You know that giving employees the Right to Work makes a big difference. Companies that can negotiate one-on-one with employees can invest in the most promising talents, and remove anyone trying to get a free ride. Giving employees the Right to Work kills the disease of forced unionism.
It’s possible no state has done a better job of capitalizing on its reputation as free from Big Labor’s negative influences than South Carolina. Just take a look:
- Right to Work South Carolina is Flooded in Jobs
- Where to Live to Make a Living? Try this Southern Gem
- The Workers of Boeing in SC Reject Forced Unionization Drive
- You Can Find a Better America in the South
- BMW Breaks Records in Right to Work South Carolina
Now the state is notching another great success in attracting business. Walmart has broken ground on a massive new distribution facility near the Port of Charleston that will create 1,000 jobs. Caitlin Byrd reports on the project in The State:
Construction of the Ridgeville Industrial Campus began in 2016 with the goal of being a major job creator for the Lowcountry. Two years later, in 2018, the South Carolina Ports Authority purchased that 1,000-acre industrial park to create a site for port-dependent businesses. The Walmart import distribution center will be the first tenant.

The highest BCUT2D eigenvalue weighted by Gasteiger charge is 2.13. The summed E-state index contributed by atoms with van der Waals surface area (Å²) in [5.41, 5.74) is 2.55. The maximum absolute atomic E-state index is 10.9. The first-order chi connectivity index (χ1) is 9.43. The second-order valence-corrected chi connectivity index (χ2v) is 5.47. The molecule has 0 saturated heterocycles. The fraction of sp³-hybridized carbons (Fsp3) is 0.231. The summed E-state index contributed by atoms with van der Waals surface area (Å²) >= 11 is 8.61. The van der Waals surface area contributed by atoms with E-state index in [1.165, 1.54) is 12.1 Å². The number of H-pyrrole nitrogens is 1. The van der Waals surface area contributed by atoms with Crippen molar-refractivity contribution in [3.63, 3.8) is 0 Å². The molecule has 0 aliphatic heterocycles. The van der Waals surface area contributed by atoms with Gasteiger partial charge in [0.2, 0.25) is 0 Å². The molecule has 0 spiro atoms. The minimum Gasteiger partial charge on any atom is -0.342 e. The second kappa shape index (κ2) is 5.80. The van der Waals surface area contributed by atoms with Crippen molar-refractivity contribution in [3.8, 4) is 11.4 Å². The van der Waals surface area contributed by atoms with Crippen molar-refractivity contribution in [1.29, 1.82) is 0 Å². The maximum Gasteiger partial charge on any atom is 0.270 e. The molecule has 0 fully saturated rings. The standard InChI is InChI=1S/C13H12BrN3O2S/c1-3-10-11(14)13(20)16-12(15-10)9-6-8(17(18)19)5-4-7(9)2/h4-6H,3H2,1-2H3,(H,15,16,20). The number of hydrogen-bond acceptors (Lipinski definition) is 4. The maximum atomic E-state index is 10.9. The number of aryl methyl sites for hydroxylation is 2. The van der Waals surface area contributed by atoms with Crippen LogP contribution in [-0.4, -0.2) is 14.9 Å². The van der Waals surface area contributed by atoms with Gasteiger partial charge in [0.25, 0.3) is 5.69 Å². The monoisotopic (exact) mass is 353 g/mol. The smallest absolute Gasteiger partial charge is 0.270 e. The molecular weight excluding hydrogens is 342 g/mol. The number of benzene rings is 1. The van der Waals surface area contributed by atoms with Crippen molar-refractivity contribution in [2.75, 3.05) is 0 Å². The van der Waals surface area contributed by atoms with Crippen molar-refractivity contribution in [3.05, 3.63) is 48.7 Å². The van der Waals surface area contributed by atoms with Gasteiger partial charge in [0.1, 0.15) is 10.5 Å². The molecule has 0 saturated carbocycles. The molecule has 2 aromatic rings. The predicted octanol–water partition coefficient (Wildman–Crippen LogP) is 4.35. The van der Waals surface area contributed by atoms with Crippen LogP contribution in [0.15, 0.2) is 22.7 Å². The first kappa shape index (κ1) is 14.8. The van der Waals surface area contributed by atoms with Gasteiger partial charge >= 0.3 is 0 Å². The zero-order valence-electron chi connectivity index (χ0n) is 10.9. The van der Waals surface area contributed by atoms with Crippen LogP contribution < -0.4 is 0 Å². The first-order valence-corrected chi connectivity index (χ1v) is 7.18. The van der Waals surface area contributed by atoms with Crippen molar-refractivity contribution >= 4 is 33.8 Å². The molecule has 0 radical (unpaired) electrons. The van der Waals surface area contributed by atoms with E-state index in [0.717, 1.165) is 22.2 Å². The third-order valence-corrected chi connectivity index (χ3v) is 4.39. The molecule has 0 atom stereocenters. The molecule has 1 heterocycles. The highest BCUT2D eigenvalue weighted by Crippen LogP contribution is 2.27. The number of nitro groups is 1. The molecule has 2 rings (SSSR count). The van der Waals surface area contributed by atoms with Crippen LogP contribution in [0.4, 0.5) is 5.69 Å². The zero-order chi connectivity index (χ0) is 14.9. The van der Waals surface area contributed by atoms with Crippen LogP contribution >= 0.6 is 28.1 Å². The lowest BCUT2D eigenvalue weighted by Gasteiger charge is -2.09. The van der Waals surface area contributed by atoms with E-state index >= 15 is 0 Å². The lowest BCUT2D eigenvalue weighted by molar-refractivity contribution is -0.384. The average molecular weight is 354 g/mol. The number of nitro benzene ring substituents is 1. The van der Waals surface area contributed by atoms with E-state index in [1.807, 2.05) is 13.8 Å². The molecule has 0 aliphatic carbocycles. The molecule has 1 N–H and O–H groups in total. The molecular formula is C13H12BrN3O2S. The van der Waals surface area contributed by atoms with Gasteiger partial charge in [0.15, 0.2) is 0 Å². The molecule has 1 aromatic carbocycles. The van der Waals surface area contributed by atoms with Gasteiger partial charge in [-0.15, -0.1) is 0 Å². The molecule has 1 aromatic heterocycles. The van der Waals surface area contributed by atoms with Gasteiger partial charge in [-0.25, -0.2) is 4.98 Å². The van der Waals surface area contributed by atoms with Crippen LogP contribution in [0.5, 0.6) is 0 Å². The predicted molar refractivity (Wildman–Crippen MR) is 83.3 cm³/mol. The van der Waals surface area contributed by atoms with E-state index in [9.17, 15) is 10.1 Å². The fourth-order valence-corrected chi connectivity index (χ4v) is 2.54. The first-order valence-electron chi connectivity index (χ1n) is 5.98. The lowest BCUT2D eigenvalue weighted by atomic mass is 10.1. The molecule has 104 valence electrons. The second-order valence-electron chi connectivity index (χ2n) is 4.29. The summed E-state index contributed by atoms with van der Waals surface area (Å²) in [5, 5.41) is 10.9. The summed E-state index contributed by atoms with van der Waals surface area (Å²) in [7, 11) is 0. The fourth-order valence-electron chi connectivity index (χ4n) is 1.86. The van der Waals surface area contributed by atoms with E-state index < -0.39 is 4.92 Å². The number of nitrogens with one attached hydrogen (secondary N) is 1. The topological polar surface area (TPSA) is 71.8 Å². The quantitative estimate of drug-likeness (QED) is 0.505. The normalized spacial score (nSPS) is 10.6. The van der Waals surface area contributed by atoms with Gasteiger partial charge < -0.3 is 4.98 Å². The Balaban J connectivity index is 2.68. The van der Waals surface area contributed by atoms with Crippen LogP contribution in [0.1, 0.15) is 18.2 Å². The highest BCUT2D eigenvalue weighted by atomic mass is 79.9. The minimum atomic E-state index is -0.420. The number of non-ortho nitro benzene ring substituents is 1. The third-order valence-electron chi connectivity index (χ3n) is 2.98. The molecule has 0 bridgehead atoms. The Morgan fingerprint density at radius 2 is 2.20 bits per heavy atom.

The distribution center, when operating at full capacity, is also expected to increase volumes at the Port of Charleston by 5% since it will use the port to supply six Walmart regional distribution centers and support approximately 850 Walmart and Sam’s Club stores across South Carolina and beyond.
Smith said Walmart envisions the facility being a part of “the economic success of this region” and will ultimately help the retail giant serve its customers better.
“Our business has changed pretty dramatically at Walmart,” said Smith, who arrived at the groundbreaking wearing a royal blue mask emblazoned with the Walmart logo on the lower right of the face mask.
“When you think about what’s happened with COVID-19, in the last eight months, we have seen an advancement of e-commerce and digital operations,” he said. “In the past, you used to think about supply chains as being in the back and basically not being seen. What we’re learning through the pandemic is, quite frankly, that supply chains are a lifeline. They have to be healthy. They have to be robust.”
Walmart, which is America’s largest private employer and the world’s largest retailer, recently reported its e-commerce sales grew 79% year over year during its third quarter. Smith said the company is finding more and more that it must modify its supply chains to meet the needs of its customers.
Smith called Ridgeville a “great example” of investments Walmart has made to be able to continue not only servicing its stores but to grow and expand its e-commerce business.
Action Line: If you own a business in a big-tax, big-labor state where governors have gone wild with COVID restrictions and mandates, consider moving your business to a Right to Work, low tax state where governors are working with citizens, rather than against them, to get through COVID-19 and keep their businesses going.
E.J. Smith - Your Survival Guy
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